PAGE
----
"In November 2006...cinematographer Wolfgang Held and I drove to Santa Fe and shot the theater. Situated perfectly and respectfully in its environment, the theater filled me with the same feeling I have when I walk into a church or through a forest."

In the News

School hints at hope for the Paolo Soleri Amphitheater in the Santa Fe New Mexican
"Santa Fe Indian School has hinted for the first time that it might consider preserving Paolo Soleri Amphitheater — in a response to a letter from U.S. Sens. Jeff Bingaman and Tom Udall, D-N.M. School Superintendent Everett Chavez said in a statement Monday that despite pleas from those opposed to razing the outdoor theater, the school has never received money to maintain it. "We've always been open to anyone offering 'real' solutions to our plight," Chavez said. "Many people claim they want to keep this place, but so far no one has come forward with any money." "

Redemption Song: For the Santa Fe Indian School, Paolo Soleri’s demise is a beginning, not an end by Laura Paskus for the Santa Fe Reporter
"Demolition for Paolo isn’t a done deal. It may not happen at all. But fear that the ampitheater might just disappear has been palpable throughout the controversy. That’s in large part because the Paolo Soleri situation isn’t the first time the All Indian Pueblo Council has alienated its Santa Fe neighbors and drawn fire from the preservation community."

Bingaman & Udall Offer Assistance in Preserving Paolo Soleri Amphitheater
"We write today respectful of the fact that the authority to determine the future of the amphitheater rests with the 19 Pueblos for whom the land was taken into trust.  This historical landmark has been an important venue for a great number of activities that go on in Santa Fe, and in our opinion it would be a significant loss to the community if the amphitheater is not retained.  To this end, we would like to offer our assistance in preserving the future of the amphitheater should you decide that is the appropriate course."

Senators Offer to help Paolo in the Albuquerque Journal
"New Mexico's two U.S. senators said Thursday they're willing to help with the effort to save the Paolo Soleri Amphitheatre, including by making a pitch for federal funding to improve the aging venue on the grounds of the Santa Fe Indian School. Sens. Jeff Bingaman and Tom Udall released a letter to Indian School leaders calling the Paolo a "historical landmark" and saying that "it would be a significant loss to the community" if it's torn down."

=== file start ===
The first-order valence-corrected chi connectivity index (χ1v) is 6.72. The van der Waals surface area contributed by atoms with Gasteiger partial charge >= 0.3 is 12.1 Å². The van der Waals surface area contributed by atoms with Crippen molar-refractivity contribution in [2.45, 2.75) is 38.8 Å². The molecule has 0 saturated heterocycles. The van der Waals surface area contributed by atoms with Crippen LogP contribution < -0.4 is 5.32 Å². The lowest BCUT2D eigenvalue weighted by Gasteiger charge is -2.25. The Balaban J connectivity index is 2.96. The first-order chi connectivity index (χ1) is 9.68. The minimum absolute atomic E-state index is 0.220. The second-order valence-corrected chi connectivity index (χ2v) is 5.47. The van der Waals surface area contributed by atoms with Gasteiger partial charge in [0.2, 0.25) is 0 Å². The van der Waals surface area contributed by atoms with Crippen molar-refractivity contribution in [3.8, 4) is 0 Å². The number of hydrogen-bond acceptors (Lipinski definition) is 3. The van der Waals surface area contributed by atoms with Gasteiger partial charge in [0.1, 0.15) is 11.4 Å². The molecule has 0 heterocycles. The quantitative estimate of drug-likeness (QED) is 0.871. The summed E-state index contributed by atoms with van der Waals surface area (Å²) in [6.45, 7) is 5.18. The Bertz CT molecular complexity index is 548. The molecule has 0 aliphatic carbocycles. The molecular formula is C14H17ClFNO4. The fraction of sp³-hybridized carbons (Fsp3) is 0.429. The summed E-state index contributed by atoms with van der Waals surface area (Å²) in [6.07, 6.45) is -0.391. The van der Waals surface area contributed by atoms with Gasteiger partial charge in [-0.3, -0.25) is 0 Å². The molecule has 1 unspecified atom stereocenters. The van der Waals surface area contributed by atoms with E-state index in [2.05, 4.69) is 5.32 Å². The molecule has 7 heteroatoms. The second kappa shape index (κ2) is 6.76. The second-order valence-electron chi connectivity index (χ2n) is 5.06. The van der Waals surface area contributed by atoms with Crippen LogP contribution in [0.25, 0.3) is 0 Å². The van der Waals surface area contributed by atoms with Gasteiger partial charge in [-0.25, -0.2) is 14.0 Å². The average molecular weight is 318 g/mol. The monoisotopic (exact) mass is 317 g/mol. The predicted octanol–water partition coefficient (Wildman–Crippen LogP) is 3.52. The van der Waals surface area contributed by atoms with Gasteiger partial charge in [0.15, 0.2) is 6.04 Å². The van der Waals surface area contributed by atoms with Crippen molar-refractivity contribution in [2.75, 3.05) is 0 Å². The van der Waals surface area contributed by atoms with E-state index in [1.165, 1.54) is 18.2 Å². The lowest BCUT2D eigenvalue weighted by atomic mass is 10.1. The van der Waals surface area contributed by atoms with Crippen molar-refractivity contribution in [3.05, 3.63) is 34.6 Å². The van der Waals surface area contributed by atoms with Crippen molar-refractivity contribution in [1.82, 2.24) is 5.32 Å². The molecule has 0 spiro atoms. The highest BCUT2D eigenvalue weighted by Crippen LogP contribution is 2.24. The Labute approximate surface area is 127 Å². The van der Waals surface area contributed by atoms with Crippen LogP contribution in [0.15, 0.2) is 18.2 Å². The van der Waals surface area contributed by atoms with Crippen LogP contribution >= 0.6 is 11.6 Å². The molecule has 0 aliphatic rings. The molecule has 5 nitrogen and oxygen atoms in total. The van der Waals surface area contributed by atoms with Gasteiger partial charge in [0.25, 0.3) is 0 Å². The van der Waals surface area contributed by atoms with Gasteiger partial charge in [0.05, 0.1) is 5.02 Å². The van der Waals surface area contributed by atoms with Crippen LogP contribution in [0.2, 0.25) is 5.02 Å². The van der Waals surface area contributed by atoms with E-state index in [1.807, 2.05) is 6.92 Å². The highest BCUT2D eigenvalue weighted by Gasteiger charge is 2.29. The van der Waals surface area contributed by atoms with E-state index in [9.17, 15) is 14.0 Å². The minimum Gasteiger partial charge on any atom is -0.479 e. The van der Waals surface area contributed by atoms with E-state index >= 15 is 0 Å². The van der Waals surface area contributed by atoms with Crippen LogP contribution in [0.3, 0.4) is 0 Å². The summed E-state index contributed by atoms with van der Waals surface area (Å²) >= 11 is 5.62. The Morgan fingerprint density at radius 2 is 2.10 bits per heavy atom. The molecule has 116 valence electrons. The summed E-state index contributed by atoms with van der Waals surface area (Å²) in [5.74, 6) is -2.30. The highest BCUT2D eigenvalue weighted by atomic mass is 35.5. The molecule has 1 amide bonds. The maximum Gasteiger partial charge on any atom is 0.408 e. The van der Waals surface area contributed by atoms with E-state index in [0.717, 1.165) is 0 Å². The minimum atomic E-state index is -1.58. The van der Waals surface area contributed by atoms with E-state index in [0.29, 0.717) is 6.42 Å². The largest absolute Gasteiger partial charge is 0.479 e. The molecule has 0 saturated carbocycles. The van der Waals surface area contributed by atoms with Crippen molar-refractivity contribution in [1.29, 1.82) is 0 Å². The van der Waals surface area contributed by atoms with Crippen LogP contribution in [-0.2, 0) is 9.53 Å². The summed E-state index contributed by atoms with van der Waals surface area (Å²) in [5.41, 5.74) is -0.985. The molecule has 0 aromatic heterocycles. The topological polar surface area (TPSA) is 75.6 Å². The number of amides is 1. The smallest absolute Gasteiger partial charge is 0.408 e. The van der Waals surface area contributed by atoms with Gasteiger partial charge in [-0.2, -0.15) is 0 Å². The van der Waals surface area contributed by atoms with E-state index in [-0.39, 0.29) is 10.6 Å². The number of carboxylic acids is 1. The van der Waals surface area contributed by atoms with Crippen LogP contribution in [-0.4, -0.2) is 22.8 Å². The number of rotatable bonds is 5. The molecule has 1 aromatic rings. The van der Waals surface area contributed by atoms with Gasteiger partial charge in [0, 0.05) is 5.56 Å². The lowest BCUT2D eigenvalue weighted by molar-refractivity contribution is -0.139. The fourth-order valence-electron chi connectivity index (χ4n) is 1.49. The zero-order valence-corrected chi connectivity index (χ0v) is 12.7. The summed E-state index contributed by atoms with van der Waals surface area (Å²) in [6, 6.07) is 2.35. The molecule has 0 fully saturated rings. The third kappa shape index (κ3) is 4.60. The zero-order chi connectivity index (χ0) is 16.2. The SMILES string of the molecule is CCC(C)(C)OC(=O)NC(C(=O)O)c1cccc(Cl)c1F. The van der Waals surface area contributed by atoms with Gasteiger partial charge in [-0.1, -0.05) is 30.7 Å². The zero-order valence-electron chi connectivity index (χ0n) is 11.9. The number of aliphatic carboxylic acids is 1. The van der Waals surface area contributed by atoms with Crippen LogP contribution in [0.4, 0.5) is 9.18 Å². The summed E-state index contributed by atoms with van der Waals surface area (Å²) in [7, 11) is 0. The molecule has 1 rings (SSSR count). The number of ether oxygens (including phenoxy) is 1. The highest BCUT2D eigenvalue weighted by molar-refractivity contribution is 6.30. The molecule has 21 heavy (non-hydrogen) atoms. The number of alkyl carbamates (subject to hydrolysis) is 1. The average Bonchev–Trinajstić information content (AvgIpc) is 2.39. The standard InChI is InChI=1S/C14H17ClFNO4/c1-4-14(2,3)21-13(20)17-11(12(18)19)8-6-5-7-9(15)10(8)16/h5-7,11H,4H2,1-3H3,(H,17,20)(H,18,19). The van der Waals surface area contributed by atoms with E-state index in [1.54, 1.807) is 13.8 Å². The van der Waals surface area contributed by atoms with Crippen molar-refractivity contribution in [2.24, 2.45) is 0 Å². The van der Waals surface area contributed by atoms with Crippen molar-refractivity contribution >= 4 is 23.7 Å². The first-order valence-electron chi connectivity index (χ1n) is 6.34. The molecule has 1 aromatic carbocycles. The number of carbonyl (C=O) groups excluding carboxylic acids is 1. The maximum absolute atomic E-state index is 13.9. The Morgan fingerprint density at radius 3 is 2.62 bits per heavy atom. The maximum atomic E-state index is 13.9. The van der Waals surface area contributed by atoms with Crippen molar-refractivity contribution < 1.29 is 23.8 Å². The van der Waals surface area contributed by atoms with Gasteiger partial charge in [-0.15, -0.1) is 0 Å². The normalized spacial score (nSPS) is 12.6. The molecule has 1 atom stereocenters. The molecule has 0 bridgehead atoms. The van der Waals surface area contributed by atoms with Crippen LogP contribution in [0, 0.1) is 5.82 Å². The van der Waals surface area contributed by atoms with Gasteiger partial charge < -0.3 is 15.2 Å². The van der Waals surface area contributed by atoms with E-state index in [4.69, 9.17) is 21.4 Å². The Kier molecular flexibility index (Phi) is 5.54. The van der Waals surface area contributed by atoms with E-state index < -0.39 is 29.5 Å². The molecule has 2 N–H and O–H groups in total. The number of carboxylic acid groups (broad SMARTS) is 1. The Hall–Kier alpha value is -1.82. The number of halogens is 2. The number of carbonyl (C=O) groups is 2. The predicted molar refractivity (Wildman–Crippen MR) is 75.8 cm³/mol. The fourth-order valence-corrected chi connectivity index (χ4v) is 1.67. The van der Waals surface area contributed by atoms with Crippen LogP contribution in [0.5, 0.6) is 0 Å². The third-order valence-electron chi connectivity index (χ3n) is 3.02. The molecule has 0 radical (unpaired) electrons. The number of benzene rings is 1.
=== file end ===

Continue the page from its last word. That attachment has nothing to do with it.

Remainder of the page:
Saving the Paolo Soleri Amphitheater video on THE LINE by New Mexico In Focus
Excellent round-table discussion on the financial viability of raising half a million dollars and cultural sensitivity/responsibility.

Creators and Destroyers: On the Paolo Soleri an editorial by Bart Prince, Architect
"Even had Paolo Soleri built dozens of buildings around the world, there would be no excuse for erasing any one of them. As it is, we are the custodians of one of the few structures designed and built under the direct supervision of this architect. There is no pressing need to build something else on the land now occupied by this structure. The excuse that it does not comply with current codes is as nonsensical as saying the same about Notre Dame or Hagia Sophia. Should we tear those down using such excuses?"

Letter Advocating Preservation and editorial by Conrad Skinner, Architect
"Lloyd Kiva New chose architect Soleri to design the amphitheater before Soleri attained the international stature he holds in our time.  It is prophetic that the amphitheater’s patron had the vision to recognize Soleri’s genius long before others saw it.  Lloyd Kiva New lived his life as an unparalleled champion of Indian arts and culture and as a cultural bridge-builder in our fragmented world..  Stewart Udall credited him as one who inspired the National Museum of the American Indian.  Soleri, at 90, is recognized as a grandfather of sustainable architecture concepts.  His idea of compact cities, integrating living and work, Arcology, harks back to traditional Southwest Pueblos.  Students worldwide study his work."

Tribal Leaders OK Demolition by Jessic Dyer for the Albuquerque Journal